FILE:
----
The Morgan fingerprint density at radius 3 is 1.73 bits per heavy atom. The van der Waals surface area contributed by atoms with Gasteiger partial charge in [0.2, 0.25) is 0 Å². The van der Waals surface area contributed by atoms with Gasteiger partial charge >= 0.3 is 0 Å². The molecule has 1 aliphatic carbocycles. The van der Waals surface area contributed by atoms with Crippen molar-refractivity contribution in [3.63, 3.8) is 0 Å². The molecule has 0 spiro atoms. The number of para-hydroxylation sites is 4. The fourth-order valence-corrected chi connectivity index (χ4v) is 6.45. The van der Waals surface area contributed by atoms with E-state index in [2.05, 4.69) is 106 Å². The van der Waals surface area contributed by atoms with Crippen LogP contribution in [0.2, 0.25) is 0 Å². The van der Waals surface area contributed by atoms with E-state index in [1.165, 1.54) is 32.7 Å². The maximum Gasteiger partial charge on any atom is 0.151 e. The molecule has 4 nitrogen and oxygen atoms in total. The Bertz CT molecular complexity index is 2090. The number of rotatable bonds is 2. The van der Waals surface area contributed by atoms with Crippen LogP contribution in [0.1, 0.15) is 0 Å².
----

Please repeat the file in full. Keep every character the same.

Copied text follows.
The Morgan fingerprint density at radius 3 is 1.73 bits per heavy atom. The van der Waals surface area contributed by atoms with Gasteiger partial charge in [0.2, 0.25) is 0 Å². The van der Waals surface area contributed by atoms with Gasteiger partial charge >= 0.3 is 0 Å². The molecule has 1 aliphatic carbocycles. The van der Waals surface area contributed by atoms with Crippen molar-refractivity contribution in [3.63, 3.8) is 0 Å². The molecule has 0 spiro atoms. The number of para-hydroxylation sites is 4. The fourth-order valence-corrected chi connectivity index (χ4v) is 6.45. The van der Waals surface area contributed by atoms with E-state index in [2.05, 4.69) is 106 Å². The van der Waals surface area contributed by atoms with Crippen LogP contribution in [0.2, 0.25) is 0 Å². The van der Waals surface area contributed by atoms with E-state index in [1.165, 1.54) is 32.7 Å². The maximum Gasteiger partial charge on any atom is 0.151 e. The molecule has 4 nitrogen and oxygen atoms in total. The Bertz CT molecular complexity index is 2090. The number of rotatable bonds is 2. The van der Waals surface area contributed by atoms with Crippen LogP contribution in [0.1, 0.15) is 0 Å².